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Sometimes you have to use special characters in the XML header of a method to document the code well. To get sure, that this header is still well-formed and is not identified as best practice deviation, you can use a CDATA section.

/// <version>
///  1.0
/// </version>
/// <summary>
/// <![CDATA[ Replaces following special characters: &, % ]]>
/// </summary>
private void someMethod()
    //...do something...

Without this CDATA section AX would spend the following BP-Deviation:

XML documentation is not well-formed.

To list all (shared-) pojects that carry a specific text in the name, you can use the following code.

static void searchProjectName(Args _args)
    ProjectNode projectNode;


    projectNode    = infolog.projectRootNode();
    projectNode    = projectNode.AOTfindChild(#expProjectShared);
    projectNode    = projectNode.AOTfirstChild();


        if(strScan(projectNode.name(), "BR_", 0, 60))

        projectNode    = projectNode.AOTnextSibling();

To open the query-windows when opening a form, you can use the following code for example:

public void run()


Using the CommaTextIo class you can import CSV files into Dynamics AX. The job shows a simple example of using this class.

static void importCSVFile(Args _args)
    Filename fileName = @"c: empcsvimport.csv";
    CommaTextIo commaTextIo = new CommaTextIo(fileName, "r");
    container lineCon;

    commaTextIo.inRecordDelimiter(' ');
    while (commaTextIo.status() == IO_Status::OK)
        lineCon = commaTextIo.read();

        info(strFmt("%1 %2 %3", conPeek(lineCon, 1), conPeek(lineCon, 2), conPeek(lineCon, 3)));

In principle, this would also work with the TextIo class (or AsciiIo), but it must be noted that these classes can provide unexpected results when, for eample the inFieldDelimiter - in my example a semicolon - occurs within a text.


The following sample file would otherwise be processed, as expected from the developer. The third column in the third row - in bold - would be interpreted as two columns by the read()-method.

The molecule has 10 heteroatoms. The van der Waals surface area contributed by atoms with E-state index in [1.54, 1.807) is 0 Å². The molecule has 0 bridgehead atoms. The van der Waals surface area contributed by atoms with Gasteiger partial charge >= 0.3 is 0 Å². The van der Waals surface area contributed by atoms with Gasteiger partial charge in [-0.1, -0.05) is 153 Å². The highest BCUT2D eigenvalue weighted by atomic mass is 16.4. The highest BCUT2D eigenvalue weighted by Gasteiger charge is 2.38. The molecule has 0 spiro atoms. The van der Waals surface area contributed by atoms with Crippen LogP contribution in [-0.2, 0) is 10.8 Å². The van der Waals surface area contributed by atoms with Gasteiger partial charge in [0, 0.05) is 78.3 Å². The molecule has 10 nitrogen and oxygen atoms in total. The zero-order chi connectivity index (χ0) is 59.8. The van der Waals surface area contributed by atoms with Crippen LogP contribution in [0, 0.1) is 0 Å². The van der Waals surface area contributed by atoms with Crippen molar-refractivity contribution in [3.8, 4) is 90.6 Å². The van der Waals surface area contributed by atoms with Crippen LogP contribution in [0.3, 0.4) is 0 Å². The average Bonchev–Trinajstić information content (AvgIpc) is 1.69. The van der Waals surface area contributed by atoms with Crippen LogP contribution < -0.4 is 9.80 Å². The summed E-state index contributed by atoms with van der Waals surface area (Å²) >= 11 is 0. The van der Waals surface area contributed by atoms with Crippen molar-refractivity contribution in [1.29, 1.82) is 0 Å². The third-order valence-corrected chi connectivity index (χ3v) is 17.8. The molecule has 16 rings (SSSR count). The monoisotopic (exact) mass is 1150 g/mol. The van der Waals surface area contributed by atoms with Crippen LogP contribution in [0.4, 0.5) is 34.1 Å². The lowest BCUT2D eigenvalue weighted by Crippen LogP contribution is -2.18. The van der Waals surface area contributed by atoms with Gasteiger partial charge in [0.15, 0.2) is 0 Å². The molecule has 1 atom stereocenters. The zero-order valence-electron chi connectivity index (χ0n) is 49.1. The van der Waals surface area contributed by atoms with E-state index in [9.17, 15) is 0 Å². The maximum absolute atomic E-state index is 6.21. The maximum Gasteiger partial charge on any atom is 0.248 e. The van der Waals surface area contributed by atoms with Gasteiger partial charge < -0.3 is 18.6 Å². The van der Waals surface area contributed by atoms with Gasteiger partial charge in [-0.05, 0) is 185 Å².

102;50,28;"Customername 3; Second customername"

A simple example of how to create a purchase order line through code using AX<Table>-Class.

static void createPurchLine(Args _args)
    axPurchLine axPurchLine;
    purchLine purchLine;
    axPurchLine = AxPurchLine::newPurchLine(purchLine);

If you need a so called AX<Table>-class can use the class AxGenerateAxBCClass.

Simply call this class in the AOT by right clicking and follow the wizard or use following job:

static void generateAXTableClass(Args _args)
    AxGenerateAxBCClass axGenerateAxBCClass;
    axGenerateAxBCClass = new AxGenerateAxBCClass();

A that way generated class must be modified sometimes, but using the wizard is much faster than creating the class manually.

If the table changes, for example when adding new fields, you simply call that AxGenerateAxBCClass again and the AX<Table>-class will be extended accordingly.

How to use such AX<Table>-classes, i've described here.

If you want to use a particular dimension as a dialog field in Dynamics AX 2009 (or earlier versions), you can create your own Extended Data Type (derived from Criterias) as described below. The decisive factors are the relations of this EDT.

In the example, the cost center is to be offered as a dialog field.

Screenshot EDT

The example code was taken from a class which extends runBase.

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